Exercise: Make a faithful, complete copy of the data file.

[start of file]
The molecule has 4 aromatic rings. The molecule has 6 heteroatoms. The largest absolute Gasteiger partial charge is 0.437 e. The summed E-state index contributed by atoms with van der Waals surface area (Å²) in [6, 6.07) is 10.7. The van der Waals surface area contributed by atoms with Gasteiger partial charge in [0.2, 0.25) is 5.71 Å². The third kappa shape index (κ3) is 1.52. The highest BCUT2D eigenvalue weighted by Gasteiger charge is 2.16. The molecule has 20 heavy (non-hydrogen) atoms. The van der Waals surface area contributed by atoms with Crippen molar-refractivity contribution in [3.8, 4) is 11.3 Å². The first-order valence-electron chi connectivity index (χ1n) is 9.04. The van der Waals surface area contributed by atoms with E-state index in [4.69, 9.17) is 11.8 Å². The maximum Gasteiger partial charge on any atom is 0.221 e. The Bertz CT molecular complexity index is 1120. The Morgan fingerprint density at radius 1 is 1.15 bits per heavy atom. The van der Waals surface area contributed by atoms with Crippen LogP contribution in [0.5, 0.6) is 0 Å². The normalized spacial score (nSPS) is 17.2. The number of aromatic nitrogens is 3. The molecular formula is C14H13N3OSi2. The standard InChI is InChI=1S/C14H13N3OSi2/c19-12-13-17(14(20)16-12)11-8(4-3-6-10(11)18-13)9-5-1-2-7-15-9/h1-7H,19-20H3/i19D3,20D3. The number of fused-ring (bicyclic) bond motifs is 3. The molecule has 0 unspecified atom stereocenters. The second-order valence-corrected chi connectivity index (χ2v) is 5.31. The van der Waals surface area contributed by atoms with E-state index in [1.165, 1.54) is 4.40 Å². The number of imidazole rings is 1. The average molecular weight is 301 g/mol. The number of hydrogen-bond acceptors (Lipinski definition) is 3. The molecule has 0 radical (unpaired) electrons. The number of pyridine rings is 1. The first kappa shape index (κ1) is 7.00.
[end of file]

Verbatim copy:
The molecule has 4 aromatic rings. The molecule has 6 heteroatoms. The largest absolute Gasteiger partial charge is 0.437 e. The summed E-state index contributed by atoms with van der Waals surface area (Å²) in [6, 6.07) is 10.7. The van der Waals surface area contributed by atoms with Gasteiger partial charge in [0.2, 0.25) is 5.71 Å². The third kappa shape index (κ3) is 1.52. The highest BCUT2D eigenvalue weighted by Gasteiger charge is 2.16. The molecule has 20 heavy (non-hydrogen) atoms. The van der Waals surface area contributed by atoms with Crippen molar-refractivity contribution in [3.8, 4) is 11.3 Å². The first-order valence-electron chi connectivity index (χ1n) is 9.04. The van der Waals surface area contributed by atoms with E-state index in [4.69, 9.17) is 11.8 Å². The maximum Gasteiger partial charge on any atom is 0.221 e. The Bertz CT molecular complexity index is 1120. The Morgan fingerprint density at radius 1 is 1.15 bits per heavy atom. The van der Waals surface area contributed by atoms with Crippen LogP contribution in [0.5, 0.6) is 0 Å². The normalized spacial score (nSPS) is 17.2. The number of aromatic nitrogens is 3. The molecular formula is C14H13N3OSi2. The standard InChI is InChI=1S/C14H13N3OSi2/c19-12-13-17(14(20)16-12)11-8(4-3-6-10(11)18-13)9-5-1-2-7-15-9/h1-7H,19-20H3/i19D3,20D3. The number of fused-ring (bicyclic) bond motifs is 3. The molecule has 0 unspecified atom stereocenters. The second-order valence-corrected chi connectivity index (χ2v) is 5.31. The van der Waals surface area contributed by atoms with E-state index in [1.165, 1.54) is 4.40 Å². The number of imidazole rings is 1. The average molecular weight is 301 g/mol. The number of hydrogen-bond acceptors (Lipinski definition) is 3. The molecule has 0 radical (unpaired) electrons. The number of pyridine rings is 1. The first kappa shape index (κ1) is 7.00.